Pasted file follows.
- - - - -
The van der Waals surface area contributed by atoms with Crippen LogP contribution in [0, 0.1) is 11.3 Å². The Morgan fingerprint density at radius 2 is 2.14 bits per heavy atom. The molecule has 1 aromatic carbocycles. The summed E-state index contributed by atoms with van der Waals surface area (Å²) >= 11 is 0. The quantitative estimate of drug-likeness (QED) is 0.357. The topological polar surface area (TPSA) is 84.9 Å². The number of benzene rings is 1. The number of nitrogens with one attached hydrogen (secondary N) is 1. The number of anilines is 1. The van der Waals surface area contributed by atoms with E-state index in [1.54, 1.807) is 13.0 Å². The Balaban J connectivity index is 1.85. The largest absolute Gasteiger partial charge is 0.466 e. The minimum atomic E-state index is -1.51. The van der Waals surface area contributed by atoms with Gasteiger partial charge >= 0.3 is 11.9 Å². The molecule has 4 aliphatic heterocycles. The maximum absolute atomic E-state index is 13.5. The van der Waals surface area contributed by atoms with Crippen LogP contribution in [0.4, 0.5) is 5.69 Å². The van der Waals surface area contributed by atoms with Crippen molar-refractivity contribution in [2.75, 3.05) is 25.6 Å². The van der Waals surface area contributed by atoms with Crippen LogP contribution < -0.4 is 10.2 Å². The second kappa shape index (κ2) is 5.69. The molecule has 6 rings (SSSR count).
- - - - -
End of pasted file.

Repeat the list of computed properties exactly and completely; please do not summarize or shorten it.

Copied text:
The van der Waals surface area contributed by atoms with Crippen LogP contribution in [0, 0.1) is 11.3 Å². The Morgan fingerprint density at radius 2 is 2.14 bits per heavy atom. The molecule has 1 aromatic carbocycles. The summed E-state index contributed by atoms with van der Waals surface area (Å²) >= 11 is 0. The quantitative estimate of drug-likeness (QED) is 0.357. The topological polar surface area (TPSA) is 84.9 Å². The number of benzene rings is 1. The number of nitrogens with one attached hydrogen (secondary N) is 1. The number of anilines is 1. The van der Waals surface area contributed by atoms with E-state index in [1.54, 1.807) is 13.0 Å². The Balaban J connectivity index is 1.85. The largest absolute Gasteiger partial charge is 0.466 e. The minimum atomic E-state index is -1.51. The van der Waals surface area contributed by atoms with Gasteiger partial charge >= 0.3 is 11.9 Å². The molecule has 4 aliphatic heterocycles. The maximum absolute atomic E-state index is 13.5. The van der Waals surface area contributed by atoms with Crippen LogP contribution in [0.4, 0.5) is 5.69 Å². The van der Waals surface area contributed by atoms with Crippen molar-refractivity contribution in [2.75, 3.05) is 25.6 Å². The van der Waals surface area contributed by atoms with Crippen LogP contribution < -0.4 is 10.2 Å². The second kappa shape index (κ2) is 5.69. The molecule has 6 rings (SSSR count).